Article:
Epistemic style and therapist theoretical orientation and background: a National survey of family therapy professionals



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Texas Tech University


Debate and criticism regarding ideas and issues of epistemology have been a part of the family therapy literature for more than ten years. This study is an attempt to elucidate some of the roots of this debate by examining epistemological differences identified with the Psvcho Epistemoloqical Profile (PEP) as they relate to professional affiliations, theoretical orientation and therapist background.

The sample for this study was selected from the membership lists of the American Association for Marriage and Family Therapy (AAMFT), AAMFT approved supervisors, and the American Family Therapy Association (AFTA). One thousand family therapy professionals received questionnaires in this study. A total of 425 responses (42%) were received. Information regarding the sample's professional affiliations, theoretical orientation, level and type of training received, time spent in various professional activities (research, training, clinical practice), work setting, and demographics was collected along with the PEP.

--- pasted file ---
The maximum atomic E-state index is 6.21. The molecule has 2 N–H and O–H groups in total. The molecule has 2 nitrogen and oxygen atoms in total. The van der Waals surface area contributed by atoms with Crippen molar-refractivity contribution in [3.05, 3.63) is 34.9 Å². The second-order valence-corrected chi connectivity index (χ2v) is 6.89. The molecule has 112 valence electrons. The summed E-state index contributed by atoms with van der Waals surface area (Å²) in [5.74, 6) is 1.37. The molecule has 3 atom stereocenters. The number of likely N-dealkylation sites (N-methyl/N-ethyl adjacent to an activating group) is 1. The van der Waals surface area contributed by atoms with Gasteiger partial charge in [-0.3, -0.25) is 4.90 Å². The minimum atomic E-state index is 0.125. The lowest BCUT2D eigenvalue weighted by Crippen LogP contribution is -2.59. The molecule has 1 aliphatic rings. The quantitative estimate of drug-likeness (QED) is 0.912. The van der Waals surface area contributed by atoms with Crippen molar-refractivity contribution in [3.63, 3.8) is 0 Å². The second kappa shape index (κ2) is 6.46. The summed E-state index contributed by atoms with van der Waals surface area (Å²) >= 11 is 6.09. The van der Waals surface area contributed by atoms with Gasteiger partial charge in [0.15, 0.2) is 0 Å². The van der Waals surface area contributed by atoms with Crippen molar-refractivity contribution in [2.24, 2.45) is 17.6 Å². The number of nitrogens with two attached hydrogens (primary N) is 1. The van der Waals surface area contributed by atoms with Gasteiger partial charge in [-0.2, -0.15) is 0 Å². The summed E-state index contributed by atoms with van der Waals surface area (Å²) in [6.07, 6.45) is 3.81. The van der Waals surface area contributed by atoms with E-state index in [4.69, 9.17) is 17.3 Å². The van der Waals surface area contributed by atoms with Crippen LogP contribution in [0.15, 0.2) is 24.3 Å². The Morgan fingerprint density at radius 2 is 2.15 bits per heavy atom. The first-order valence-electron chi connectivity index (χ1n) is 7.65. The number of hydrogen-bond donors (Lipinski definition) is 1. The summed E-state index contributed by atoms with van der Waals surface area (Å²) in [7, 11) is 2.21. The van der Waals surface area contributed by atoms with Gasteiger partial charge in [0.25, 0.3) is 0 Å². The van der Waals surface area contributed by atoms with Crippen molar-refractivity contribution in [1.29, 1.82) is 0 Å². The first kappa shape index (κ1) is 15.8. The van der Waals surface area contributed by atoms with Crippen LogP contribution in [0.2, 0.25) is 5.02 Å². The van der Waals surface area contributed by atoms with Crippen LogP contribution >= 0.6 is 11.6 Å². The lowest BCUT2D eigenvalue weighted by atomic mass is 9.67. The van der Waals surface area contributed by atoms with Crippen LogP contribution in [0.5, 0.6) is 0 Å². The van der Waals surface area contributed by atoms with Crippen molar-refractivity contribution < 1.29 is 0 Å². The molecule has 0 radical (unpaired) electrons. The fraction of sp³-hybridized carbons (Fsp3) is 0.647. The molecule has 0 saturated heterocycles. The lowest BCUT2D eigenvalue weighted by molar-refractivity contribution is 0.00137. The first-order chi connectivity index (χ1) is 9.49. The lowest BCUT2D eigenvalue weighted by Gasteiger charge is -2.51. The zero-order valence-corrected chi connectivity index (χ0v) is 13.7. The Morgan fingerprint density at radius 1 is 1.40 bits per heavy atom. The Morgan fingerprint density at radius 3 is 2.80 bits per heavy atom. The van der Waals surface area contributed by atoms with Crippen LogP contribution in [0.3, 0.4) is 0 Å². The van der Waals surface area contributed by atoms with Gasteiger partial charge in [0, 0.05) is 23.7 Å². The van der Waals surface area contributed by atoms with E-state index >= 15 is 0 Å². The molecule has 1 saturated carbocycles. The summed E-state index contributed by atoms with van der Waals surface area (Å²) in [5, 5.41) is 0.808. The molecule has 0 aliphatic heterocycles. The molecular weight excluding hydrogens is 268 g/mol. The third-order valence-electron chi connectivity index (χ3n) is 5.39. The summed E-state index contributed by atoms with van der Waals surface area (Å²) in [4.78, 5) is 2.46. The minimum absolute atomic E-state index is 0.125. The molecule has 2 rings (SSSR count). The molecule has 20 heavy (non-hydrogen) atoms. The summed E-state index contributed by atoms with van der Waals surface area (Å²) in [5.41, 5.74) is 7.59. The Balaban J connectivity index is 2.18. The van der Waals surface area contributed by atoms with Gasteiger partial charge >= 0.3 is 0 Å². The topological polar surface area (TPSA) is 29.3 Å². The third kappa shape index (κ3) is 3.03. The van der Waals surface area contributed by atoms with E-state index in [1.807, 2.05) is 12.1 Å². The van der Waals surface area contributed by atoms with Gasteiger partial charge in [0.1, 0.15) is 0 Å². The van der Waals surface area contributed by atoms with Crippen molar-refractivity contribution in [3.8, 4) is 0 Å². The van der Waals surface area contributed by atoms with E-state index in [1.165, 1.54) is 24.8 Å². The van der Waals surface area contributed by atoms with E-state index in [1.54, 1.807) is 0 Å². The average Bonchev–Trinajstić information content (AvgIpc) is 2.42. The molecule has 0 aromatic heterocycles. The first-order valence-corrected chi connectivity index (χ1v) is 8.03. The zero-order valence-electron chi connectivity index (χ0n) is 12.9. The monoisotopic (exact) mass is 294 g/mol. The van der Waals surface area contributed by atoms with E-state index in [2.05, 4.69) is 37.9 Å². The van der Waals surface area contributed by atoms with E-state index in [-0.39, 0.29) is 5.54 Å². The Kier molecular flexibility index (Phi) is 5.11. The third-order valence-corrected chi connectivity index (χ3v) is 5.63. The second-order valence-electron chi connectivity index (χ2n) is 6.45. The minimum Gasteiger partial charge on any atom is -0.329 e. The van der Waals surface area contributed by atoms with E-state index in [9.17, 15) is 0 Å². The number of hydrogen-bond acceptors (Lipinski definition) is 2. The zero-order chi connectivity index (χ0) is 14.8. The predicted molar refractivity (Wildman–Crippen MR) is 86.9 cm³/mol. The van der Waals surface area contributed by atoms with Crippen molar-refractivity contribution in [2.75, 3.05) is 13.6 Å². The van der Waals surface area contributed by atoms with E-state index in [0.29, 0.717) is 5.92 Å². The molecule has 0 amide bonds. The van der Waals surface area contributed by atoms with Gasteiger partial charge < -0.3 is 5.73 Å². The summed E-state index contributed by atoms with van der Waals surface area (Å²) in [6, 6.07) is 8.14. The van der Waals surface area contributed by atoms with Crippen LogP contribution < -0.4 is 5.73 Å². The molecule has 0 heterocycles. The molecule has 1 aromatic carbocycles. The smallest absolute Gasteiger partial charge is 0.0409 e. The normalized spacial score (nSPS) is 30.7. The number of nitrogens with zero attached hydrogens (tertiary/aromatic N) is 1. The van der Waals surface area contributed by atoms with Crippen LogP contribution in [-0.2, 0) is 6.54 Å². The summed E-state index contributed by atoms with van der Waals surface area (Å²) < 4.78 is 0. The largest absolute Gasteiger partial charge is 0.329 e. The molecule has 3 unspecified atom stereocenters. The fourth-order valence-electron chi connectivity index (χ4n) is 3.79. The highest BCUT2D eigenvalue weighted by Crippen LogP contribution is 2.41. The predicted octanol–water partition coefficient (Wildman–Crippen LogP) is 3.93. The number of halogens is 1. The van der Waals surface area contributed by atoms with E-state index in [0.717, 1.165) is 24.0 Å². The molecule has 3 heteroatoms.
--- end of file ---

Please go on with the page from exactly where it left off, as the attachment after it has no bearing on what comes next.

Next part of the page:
The sample as a whole was found to be overwhelmingly metaphorical in epistemic style with 77% having a metaphorical first commitment, and 49% having a Metaphorism-Rationalism-Empiricism (MRE) profile on the PEP. Of the MANOVA's run in the study's main analysis, two statistically significant results were found. Subjects who spent a significant (>3 3%) amount of time doing family therapy-related teaching were found to score higher on the metaphorical sub-scale. Subjects who spent a significant amount of time doing family therapy-related research scored significantly higher on the empirical subscale. No relationship was found between PEP profile and theoretical orientation, practice emphasis, professional identity, or professional affiliation.

Based on these findings it is concluded that adherents to the many differing positions espoused in the field, are not different on the basic order of epistemology. In a field that at times appears obsessed with the demarcation and emphasis of differences among competing theoretical positions, it is concluded that epistemological similarity, rather than difference, is most significant.